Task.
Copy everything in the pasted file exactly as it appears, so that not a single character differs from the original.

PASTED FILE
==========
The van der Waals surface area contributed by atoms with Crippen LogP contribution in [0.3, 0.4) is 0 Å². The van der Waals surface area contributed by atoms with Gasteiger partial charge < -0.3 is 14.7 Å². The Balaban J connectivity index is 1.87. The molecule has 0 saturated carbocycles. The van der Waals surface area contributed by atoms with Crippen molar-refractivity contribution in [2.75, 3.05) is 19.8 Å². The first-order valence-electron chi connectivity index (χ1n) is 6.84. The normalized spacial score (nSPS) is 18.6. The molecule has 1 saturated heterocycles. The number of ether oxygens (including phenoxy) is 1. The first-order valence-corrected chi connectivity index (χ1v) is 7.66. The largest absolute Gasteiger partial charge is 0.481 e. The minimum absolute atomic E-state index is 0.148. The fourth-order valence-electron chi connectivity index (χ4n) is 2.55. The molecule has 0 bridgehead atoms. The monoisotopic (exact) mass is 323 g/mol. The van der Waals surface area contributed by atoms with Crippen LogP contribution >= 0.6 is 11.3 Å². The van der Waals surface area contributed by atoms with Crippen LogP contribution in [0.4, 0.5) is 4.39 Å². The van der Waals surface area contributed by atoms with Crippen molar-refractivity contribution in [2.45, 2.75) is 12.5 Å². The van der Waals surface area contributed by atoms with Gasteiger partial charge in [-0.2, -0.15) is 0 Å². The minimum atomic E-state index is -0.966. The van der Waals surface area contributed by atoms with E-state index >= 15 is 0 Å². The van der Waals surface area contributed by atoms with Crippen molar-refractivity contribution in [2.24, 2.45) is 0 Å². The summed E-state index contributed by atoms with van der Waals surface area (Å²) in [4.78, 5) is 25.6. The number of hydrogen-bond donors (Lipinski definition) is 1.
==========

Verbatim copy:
The van der Waals surface area contributed by atoms with Crippen LogP contribution in [0.3, 0.4) is 0 Å². The van der Waals surface area contributed by atoms with Gasteiger partial charge < -0.3 is 14.7 Å². The Balaban J connectivity index is 1.87. The molecule has 0 saturated carbocycles. The van der Waals surface area contributed by atoms with Crippen molar-refractivity contribution in [2.75, 3.05) is 19.8 Å². The first-order valence-electron chi connectivity index (χ1n) is 6.84. The normalized spacial score (nSPS) is 18.6. The molecule has 1 saturated heterocycles. The number of ether oxygens (including phenoxy) is 1. The first-order valence-corrected chi connectivity index (χ1v) is 7.66. The largest absolute Gasteiger partial charge is 0.481 e. The minimum absolute atomic E-state index is 0.148. The fourth-order valence-electron chi connectivity index (χ4n) is 2.55. The molecule has 0 bridgehead atoms. The monoisotopic (exact) mass is 323 g/mol. The van der Waals surface area contributed by atoms with Crippen LogP contribution >= 0.6 is 11.3 Å². The van der Waals surface area contributed by atoms with Crippen LogP contribution in [0.4, 0.5) is 4.39 Å². The van der Waals surface area contributed by atoms with Crippen molar-refractivity contribution in [2.45, 2.75) is 12.5 Å². The van der Waals surface area contributed by atoms with Gasteiger partial charge in [-0.2, -0.15) is 0 Å². The minimum atomic E-state index is -0.966. The van der Waals surface area contributed by atoms with E-state index >= 15 is 0 Å². The van der Waals surface area contributed by atoms with Crippen molar-refractivity contribution in [2.24, 2.45) is 0 Å². The summed E-state index contributed by atoms with van der Waals surface area (Å²) in [4.78, 5) is 25.6. The number of hydrogen-bond donors (Lipinski definition) is 1.